Progressive music takes many forms, and Steve Hackett – legendary guitarist, crucial part of the Genesis juggernaut throughout the 70s, and a fearless musical explorer in his own right – has broken the mould on several occasions. Since the release of his debut album, Voyage Of The Acolyte, in 1975, he has journeyed to the further reaches of progressive rock, explored classical and blues music, and embarked on a number of collaborative projects, including Squackett, his 2012 pairing with the late Yes bassist, Chris Squire.
Many of Hackett’s finest moments are collected on The Charisma Recordings: 1975-1983, an 8LP+12” set which features Hackett’s first six solo LPs – Voyage Of The Acolyte, Please Don’t Touch, Spectral Mornings, Defector, Cured and Highly Strung – along with a slew of live performances, collected across Live At Oxford (1979), Live At Reading (1981) and Live 1979. (The first 100 pre-orders from the uDiscover store come with a signed A3 poster.)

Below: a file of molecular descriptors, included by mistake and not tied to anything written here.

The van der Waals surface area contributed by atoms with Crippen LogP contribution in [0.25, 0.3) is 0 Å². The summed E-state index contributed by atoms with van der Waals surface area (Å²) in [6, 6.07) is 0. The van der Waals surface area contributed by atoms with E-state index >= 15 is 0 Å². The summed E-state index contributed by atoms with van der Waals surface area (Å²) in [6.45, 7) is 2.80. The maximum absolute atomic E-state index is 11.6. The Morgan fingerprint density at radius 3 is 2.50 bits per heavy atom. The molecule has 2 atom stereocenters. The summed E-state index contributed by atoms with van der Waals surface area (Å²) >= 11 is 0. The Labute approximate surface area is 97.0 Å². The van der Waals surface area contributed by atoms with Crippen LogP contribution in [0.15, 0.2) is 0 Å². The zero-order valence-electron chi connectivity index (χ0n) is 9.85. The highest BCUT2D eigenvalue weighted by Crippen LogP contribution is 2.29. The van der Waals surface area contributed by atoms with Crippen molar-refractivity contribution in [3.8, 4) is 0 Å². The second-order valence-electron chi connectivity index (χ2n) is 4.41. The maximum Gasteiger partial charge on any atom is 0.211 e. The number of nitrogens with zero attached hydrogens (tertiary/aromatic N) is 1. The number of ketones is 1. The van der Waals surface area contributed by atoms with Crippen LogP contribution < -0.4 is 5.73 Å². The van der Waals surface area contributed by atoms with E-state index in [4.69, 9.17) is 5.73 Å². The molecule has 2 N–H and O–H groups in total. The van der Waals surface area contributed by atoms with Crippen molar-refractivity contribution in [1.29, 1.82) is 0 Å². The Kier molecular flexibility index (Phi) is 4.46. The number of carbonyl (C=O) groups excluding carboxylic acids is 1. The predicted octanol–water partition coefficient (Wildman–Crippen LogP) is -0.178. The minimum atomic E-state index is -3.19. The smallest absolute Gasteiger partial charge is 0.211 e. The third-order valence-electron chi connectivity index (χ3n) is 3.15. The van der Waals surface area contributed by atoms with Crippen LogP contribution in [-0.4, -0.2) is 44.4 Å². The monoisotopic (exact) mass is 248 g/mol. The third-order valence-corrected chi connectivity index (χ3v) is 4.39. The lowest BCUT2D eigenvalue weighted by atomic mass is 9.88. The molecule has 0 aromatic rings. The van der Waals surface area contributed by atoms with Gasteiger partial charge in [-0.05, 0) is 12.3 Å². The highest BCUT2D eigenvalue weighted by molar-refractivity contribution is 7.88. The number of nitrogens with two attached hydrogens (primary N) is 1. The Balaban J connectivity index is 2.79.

To celebrate the box set’s release, Hackett has given uDiscover a run-down of his Top 11 prog albums and compiled an exclusive playlist from his favourite tracks. A mind-melting journey from “seafaring” Procol Harum, through The Beatles’ template for what became termed “progressive music”, Miles Davis’ atonal rock and the “powerful combination” that was Genesis in their mid-70s pomp, you can listen to the playlist here, and read Hackett’s step-by-step guide below. (Where the original studio recordings were unavailable, we included suitable substitutes, to create the most complete listening experience possible.)
1. Procol Harum: A Salty Dog (1969)
I see Procol Harum as a seafaring group. Keith Reid’s lyrics combined with Gary Brooker’s world-weary vocals perfectly capture the atmosphere of a marauding band of pirates accompanied by beautiful orchestration.
Stand-out track: ‘A Salty Dog’
This is really atmospheric. It’s as if a ghost is singing to you about the things that were important in his life. I like the brooding feel and sense of tension throughout the chord changes.
2. The Beatles: Sgt. Pepper’s Lonely Hearts Club Band (1967)